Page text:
Grades are important, and landing a job is important, and maintaining a healthy body is important, and maintaining community life is important, and making money is important…but when do we get time to live? Isn’t that the most important? I suppose all the aspects of life just mentioned are necessary, but they are merely aspects of life, which, when balanced out, are supposed to form a whole. Without the very necessary aspect of living, they will never amount to a life. You can’t have life without the living.

As a college student, it seems that life wants to pull me in a hundred directions at once, but somehow, I never head in a direction when I am allowing only the demands to direct me. Today I woke up at 6:30 AM, worked one job for two hours, had a class, went back to work for another two hours, then worked at another job for an hour, had class, then came back to my room and worked at my job assignment for another hour and a half, left for a class/campus organization meeting, came back, and finished my silly work project after another two hours. Yes, I got some things done. But did I live? What do I have to show for this day besides a few conversations, some completed assignments, and the consumption of a pumpkin muffin or two?

As I was bemoaning my fated life of busyness this evening, and thinking about just how dull my day had been, I put in a Mozart recording. As I was listening to Mozart’s Piano Concerto No.23,    I suddenly became alive again. Just like I did late that night last December as I gazed out at the moonlight dazzling over the shadow-filled snow fields. Just like I did when I ran barefoot over the spongy green moss by the creek stones. When I watch the capricious interplays of light in the sun’s heavenly farewells; when I forget to breathe.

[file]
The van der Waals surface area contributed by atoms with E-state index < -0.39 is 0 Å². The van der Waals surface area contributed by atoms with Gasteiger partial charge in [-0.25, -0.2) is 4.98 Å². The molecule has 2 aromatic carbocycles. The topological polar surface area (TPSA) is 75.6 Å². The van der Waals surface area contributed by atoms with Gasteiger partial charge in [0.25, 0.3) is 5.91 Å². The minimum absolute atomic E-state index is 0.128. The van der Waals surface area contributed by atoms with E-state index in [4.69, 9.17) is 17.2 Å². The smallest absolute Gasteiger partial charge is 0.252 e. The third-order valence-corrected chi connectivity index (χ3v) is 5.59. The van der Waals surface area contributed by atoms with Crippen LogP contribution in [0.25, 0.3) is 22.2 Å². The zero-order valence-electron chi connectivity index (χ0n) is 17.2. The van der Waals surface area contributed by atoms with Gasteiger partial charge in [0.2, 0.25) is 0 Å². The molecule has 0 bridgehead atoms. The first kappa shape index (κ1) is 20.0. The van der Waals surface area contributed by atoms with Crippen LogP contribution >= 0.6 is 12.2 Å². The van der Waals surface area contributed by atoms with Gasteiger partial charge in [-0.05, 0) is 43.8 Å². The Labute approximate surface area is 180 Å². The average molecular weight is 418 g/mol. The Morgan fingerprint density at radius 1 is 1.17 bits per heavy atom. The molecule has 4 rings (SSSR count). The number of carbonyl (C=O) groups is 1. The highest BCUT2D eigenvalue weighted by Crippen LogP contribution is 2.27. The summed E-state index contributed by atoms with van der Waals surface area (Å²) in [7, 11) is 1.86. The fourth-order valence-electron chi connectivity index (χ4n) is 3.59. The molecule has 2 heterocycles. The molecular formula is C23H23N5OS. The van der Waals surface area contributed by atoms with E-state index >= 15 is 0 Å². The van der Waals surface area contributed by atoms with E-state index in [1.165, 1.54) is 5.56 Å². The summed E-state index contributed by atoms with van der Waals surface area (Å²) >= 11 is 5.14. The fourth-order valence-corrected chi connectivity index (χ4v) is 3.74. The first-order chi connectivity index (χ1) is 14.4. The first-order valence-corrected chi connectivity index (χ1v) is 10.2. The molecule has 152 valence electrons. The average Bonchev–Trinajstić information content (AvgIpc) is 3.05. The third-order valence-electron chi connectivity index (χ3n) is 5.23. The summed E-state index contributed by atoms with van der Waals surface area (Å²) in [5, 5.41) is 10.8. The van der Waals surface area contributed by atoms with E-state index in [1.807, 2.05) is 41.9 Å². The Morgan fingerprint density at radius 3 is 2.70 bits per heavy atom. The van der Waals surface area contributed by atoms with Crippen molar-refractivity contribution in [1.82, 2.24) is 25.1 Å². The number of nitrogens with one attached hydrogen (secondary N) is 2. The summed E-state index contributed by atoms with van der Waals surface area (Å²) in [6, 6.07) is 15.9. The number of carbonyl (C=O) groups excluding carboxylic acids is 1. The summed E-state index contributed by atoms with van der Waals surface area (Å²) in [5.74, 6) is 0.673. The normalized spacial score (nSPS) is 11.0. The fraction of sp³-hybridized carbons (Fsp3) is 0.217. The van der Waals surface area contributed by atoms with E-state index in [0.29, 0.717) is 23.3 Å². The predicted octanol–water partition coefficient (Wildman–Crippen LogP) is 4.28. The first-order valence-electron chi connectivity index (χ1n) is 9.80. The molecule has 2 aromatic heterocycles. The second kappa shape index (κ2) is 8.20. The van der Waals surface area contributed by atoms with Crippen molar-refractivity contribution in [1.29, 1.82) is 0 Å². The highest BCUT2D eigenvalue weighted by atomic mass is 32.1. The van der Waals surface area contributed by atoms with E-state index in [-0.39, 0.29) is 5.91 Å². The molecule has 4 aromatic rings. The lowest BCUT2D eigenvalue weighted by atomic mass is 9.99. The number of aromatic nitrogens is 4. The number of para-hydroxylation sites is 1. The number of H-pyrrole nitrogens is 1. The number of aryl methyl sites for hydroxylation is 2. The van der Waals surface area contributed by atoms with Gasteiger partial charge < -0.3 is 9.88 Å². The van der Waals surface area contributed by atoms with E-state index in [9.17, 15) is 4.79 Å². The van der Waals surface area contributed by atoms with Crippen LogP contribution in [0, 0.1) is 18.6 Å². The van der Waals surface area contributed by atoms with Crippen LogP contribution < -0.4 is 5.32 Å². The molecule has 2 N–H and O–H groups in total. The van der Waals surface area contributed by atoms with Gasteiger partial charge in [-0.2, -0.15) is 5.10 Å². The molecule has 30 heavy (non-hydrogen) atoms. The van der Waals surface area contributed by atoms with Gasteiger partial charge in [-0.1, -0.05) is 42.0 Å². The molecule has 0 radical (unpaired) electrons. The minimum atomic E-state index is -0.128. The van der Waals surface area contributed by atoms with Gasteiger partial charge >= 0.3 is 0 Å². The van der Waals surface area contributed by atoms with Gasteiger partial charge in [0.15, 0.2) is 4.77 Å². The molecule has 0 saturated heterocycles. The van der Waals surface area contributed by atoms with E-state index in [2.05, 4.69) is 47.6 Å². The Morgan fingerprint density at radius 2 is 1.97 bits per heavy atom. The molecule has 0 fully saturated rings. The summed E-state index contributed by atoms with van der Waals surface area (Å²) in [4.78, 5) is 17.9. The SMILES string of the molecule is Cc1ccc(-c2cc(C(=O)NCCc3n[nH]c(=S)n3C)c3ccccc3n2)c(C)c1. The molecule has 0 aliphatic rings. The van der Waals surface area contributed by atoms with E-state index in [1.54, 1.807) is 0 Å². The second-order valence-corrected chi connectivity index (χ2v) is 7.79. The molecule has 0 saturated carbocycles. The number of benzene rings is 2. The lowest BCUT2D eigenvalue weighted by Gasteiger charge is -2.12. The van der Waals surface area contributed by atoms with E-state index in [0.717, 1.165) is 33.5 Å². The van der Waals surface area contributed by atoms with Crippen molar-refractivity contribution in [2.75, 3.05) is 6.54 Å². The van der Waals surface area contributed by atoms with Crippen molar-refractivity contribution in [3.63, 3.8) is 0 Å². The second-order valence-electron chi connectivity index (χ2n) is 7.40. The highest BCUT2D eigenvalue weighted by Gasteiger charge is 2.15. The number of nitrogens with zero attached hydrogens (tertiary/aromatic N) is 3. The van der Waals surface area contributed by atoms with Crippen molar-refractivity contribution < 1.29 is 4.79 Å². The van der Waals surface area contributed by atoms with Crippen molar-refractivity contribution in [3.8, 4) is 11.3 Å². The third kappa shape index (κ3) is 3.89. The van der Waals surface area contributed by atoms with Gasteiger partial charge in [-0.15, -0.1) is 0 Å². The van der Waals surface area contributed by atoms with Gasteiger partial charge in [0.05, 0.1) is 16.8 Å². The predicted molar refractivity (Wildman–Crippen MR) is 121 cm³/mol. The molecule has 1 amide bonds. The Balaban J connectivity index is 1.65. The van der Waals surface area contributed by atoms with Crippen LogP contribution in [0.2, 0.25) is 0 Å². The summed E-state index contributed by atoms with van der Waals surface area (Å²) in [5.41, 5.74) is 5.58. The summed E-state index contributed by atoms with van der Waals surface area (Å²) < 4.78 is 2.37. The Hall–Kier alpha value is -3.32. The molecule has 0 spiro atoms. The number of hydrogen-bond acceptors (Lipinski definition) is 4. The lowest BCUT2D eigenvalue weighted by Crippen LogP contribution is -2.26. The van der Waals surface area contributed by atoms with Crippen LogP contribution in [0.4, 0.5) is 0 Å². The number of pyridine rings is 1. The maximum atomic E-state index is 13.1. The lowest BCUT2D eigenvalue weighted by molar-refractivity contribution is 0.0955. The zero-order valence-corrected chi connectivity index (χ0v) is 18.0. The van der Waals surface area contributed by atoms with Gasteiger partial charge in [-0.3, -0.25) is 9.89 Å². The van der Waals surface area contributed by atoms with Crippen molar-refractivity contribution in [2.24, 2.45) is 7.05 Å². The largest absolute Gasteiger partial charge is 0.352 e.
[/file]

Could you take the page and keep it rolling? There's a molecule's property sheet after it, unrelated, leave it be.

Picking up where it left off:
Breath! How wonderful it is! Each respiration a miracle. Tiny sections of life, tiny lives in a section. Isn’t that how I feel? Tiny lives in a section, but no real Life? No real Life that is, until I am caught up in something that is able to shake me outside myself and wake me up to the beauty and life that is all around me.  Not until I am able to lose my life to find it in the One who calls Himself the Life. Thank God for His Creation, Beauty that reminds me who He is and who I am.  John Piper says in his book Don’t Waste Your Life,

“The really wonderful moments of joy in this world are not the moments of self-satisfaction, but self-forgetfulness. Standing on the edge of the Grand Canyon and contemplating your own greatness is pathological. At such moments we are made for a magnificent joy that comes from outside ourselves. And each of those rare and precious moments in life – beside the Canyon, before the Alps, under the stars – is an echo of a far greater excellence, namely, the glory of God.”

After all, you can’t have living without The Life.

Dull? Life isn’t dull…unless it’s not lived.